The Israeli Media
It's vibrant. It's aggressive. It's in the Middle East.
Israelis will often remark that there's rarely a dull moment in the national life of their small country. Indeed, they live in a state whose existence has always seemed precarious--a predicament which has turned Israelis into avid news consumers. More than three-fourths of the population read a newspaper at least once a week.
Press Freedom Sans The First Amendment
It's this ravenous appetite for current events that has helped give rise to a vibrant and particularly aggressive media. On a daily basis, whether on television, radio or in newspapers, politicians and government officials are taken to task for their public stances and policies. Journalists at rival news organization face intense competition to come up with exclusives. Even the word "scoop" has been imported to vernacular Hebrew.
The country's dynamic media is even more of a surprise when one considers that Israel lacks any legal parallel to the U.S. First Amendment, which institutionalized the notion of a free press as one of the America's democratic bulwarks. In fact, Israel lacks any legal groundwork ensuring a press unfettered by government intervention. The freedoms enjoyed by Israel's newspapers hinge on informal understandings worked out between the government and the editors of the country's largest dailies.
Ironically, most of the laws on the books about the news media have been adopted to limit press freedom rather than protect it. The Press Ordinance of 1933, adopted by the British, requires all news organizations to register with the Interior Ministry. Under the law, licenses for news outlets could be revoked for endangering public order. The State Security Ordinance, an emergency regulation in place since the foundation of Israel, lays the groundwork for the country's military censor--a body which has the power to snip news content deemed to threaten Israel's security, "the well being of the public, or the public order."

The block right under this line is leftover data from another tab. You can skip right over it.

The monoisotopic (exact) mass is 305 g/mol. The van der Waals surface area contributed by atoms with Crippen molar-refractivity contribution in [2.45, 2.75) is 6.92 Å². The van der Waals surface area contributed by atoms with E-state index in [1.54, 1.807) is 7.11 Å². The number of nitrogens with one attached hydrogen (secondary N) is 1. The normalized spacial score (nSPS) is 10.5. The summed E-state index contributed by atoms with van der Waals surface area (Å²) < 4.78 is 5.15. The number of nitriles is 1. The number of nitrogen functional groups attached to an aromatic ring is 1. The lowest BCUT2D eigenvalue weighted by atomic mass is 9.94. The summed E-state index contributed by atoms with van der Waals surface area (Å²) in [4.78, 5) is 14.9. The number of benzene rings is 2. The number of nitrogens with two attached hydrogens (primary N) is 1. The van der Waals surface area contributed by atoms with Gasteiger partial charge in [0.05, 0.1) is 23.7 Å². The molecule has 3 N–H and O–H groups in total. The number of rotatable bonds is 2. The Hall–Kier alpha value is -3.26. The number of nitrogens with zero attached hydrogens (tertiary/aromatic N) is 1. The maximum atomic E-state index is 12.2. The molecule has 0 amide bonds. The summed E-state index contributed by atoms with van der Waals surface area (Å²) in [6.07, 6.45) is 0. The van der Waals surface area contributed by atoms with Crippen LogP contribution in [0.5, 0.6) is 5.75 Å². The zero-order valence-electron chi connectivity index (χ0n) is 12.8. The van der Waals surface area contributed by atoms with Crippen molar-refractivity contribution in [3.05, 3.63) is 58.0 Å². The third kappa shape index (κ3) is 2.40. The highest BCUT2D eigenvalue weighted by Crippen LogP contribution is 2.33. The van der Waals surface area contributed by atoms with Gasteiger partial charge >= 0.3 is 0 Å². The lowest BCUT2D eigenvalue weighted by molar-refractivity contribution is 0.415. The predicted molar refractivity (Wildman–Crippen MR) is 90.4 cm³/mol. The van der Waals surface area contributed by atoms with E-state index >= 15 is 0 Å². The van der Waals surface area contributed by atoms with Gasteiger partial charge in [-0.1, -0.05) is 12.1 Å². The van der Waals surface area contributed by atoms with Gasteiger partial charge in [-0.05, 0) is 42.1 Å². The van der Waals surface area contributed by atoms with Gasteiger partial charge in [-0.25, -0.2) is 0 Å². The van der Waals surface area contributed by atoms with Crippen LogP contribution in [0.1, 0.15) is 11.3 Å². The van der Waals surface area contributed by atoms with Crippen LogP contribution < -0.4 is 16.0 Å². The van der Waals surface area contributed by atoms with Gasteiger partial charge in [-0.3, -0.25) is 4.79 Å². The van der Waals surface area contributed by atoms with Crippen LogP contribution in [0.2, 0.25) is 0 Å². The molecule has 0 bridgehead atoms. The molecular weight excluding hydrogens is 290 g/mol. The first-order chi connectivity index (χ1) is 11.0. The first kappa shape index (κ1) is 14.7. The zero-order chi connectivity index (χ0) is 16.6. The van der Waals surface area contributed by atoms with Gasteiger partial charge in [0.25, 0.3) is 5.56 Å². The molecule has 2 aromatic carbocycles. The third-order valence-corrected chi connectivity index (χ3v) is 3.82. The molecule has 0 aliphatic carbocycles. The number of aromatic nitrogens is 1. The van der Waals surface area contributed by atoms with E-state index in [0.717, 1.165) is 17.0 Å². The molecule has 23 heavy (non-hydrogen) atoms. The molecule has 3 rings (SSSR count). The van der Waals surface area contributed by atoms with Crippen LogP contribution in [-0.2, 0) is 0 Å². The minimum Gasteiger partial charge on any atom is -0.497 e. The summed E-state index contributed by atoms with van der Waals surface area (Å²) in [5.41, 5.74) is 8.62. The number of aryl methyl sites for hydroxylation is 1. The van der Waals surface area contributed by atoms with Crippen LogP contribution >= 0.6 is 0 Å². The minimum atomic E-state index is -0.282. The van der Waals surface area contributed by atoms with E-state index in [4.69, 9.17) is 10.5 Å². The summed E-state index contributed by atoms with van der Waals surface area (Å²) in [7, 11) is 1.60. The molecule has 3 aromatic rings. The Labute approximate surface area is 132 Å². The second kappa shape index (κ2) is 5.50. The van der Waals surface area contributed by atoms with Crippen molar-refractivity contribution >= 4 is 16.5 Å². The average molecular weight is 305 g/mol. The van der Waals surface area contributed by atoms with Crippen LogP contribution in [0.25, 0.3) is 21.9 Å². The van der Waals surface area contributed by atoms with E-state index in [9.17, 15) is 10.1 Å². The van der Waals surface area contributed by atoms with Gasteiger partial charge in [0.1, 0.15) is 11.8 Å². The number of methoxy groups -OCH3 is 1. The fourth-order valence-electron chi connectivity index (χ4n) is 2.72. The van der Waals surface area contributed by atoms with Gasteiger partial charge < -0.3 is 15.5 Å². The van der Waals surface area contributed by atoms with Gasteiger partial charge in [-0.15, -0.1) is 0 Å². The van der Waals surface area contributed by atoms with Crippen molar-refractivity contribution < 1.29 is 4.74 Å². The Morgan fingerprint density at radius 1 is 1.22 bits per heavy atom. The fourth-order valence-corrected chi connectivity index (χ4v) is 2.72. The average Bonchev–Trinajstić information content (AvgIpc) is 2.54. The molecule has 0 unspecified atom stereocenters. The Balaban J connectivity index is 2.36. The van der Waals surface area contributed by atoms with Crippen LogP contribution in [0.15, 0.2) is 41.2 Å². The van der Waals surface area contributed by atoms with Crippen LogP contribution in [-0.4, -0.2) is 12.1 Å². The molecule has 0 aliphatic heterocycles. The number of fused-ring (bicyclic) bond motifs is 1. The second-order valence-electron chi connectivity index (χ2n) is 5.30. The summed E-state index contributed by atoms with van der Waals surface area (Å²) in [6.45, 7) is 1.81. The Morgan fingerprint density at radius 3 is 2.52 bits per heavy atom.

In a country that has lived in a constant state of conflict with its neighbors, the desire to enforce military censorship is not unusual. Israeli journalists have been known to pass their information to foreign journalists, who aren't as dependent on keeping good relations with the censorship department. A useful example of the type of information subject to censorship can be taken from coverage of an enemy missile attack on Israeli cities. The military allows electronic media to inform their listeners of the general location of the strike. But, reporters are prohibited from naming the specific spot of the missile impact--even if it is the Mediterranean Sea--because it could provide vital information to enemy militaries.
Despite the limits, Israel's press is generally appreciated for the role it plays as a vigorous government watchdog. In 1997, a public television news reporter blocked Prime Minister Benjamin Netanyahu's appointment of a little-known lawyer as attorney general, alleging it was part of a political deal with his coalition partners. In the 2003 election campaign, the attorney general came under a storm of criticism when a state prosecutor interrogated a reporter about his sources for a controversial story about a campaign finance investigation against the prime minister.